A third IndyCar Series championship to go along with the ones he won in 2003 and '08 is beginning to look like a distinct possibility for Dixon and the Ganassi team. The dramatic turnabout has come in the space of three weeks, since Dixon finished an unhappy 16th, three laps off the pace, at Iowa Speedway.

The combination of a new specification of Honda engine with superior fuel economy that allowed the Ganassi team to score a 1-2-3 triumph at Pocono, and a highly productive street course development test at Sebring International Raceway has put Dixon and teammate Franchitti back at the sharp end of the field.

Franchitti backed up the Ganassi resurgence at Toronto with a third-place finish Saturday and an impressive fourth-place run from the back of the field Sunday.

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However, the four-time IndyCar Series champion was at the center of the storm Saturday. About 20 minutes after the race, as he was celebrating his third-place finish on the podium, he was informed that he had been penalized 25 seconds for blocking Will Power on the penultimate lap. Replays showed that Franchitti held the inside line down the back straight while Power crashed at Turn 3 while trying a banzai move to claim third place from his rival.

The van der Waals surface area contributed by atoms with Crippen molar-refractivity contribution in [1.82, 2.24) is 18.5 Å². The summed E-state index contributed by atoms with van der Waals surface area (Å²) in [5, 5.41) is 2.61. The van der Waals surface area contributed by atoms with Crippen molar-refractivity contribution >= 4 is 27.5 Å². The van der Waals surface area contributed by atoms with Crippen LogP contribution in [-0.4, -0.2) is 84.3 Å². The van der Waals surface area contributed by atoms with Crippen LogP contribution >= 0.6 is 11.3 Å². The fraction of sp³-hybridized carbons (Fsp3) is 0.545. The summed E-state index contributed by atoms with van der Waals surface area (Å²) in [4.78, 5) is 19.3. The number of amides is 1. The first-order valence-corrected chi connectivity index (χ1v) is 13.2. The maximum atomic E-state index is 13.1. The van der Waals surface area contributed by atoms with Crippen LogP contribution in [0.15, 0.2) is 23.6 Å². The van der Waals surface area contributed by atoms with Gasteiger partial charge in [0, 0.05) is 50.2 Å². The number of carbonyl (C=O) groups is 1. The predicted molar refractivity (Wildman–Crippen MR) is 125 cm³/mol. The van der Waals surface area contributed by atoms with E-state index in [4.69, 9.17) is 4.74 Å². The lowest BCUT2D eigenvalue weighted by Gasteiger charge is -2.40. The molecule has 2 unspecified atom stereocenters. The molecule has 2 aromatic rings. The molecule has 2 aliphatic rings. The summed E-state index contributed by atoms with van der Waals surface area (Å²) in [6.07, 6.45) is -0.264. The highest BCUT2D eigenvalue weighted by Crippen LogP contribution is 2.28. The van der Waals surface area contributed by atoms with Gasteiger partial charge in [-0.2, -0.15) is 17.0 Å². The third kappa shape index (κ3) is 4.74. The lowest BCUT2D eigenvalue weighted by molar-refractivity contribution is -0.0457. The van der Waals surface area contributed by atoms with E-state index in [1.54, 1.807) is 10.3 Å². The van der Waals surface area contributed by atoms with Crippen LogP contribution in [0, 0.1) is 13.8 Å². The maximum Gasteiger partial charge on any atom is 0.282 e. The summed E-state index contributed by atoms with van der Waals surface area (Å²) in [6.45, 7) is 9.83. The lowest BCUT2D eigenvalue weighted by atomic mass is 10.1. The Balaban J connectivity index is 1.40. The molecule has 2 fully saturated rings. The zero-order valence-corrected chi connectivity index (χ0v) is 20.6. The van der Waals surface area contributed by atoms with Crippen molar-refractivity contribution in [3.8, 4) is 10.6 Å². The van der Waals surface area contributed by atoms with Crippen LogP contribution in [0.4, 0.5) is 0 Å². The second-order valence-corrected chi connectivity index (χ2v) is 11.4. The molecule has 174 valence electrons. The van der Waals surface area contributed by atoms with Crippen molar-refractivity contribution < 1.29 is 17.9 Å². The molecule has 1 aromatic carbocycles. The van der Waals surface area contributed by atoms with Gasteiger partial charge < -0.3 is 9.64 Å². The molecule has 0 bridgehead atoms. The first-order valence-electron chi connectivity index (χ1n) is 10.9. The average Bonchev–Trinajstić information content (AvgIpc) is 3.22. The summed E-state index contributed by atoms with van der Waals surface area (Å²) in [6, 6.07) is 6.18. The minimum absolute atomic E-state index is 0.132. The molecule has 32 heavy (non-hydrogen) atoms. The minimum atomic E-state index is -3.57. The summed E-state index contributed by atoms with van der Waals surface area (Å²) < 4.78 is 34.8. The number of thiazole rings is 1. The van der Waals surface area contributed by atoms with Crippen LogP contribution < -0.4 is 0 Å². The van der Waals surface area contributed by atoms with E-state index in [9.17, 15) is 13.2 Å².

Franchitti was furious after learning of the penalty.

"It's a load of crap, the call," he said. "Will was out of control, he bounced off the wall, then bounced off me and went straight on. He did the same to Scott earlier in the race, and I didn't defend the corner any differently than anyone else did all day. It's just very frustrating."

Adding to the intrigue, the penalty was assessed by longtime IndyCar Series official Brian Barnhart, who was filling in for race director Beaux Barfield after a personal issue prevented Barfield from traveling to Canada.

Barnhart, who was the IndyCar Series' top official from 1997 to 2011, gained notoriety for micromanaging the rules and making a series of controversial calls that ultimately cost him the position of race director at the end of the '11 season. Those included mandating a restart on a wet track at New Hampshire Motor Speedway and calling a picky blocking foul on Castroneves that cost Helio a win at Edmonton.

At Toronto, many observers believed that Franchitti did not deserve a blocking penalty for the situation with Power, pointing out that Takuma Sato was not sanctioned by Barfield after making far more blatant blocking moves in the final laps of IndyCar's race in Sao Paulo, Brazil, in early May.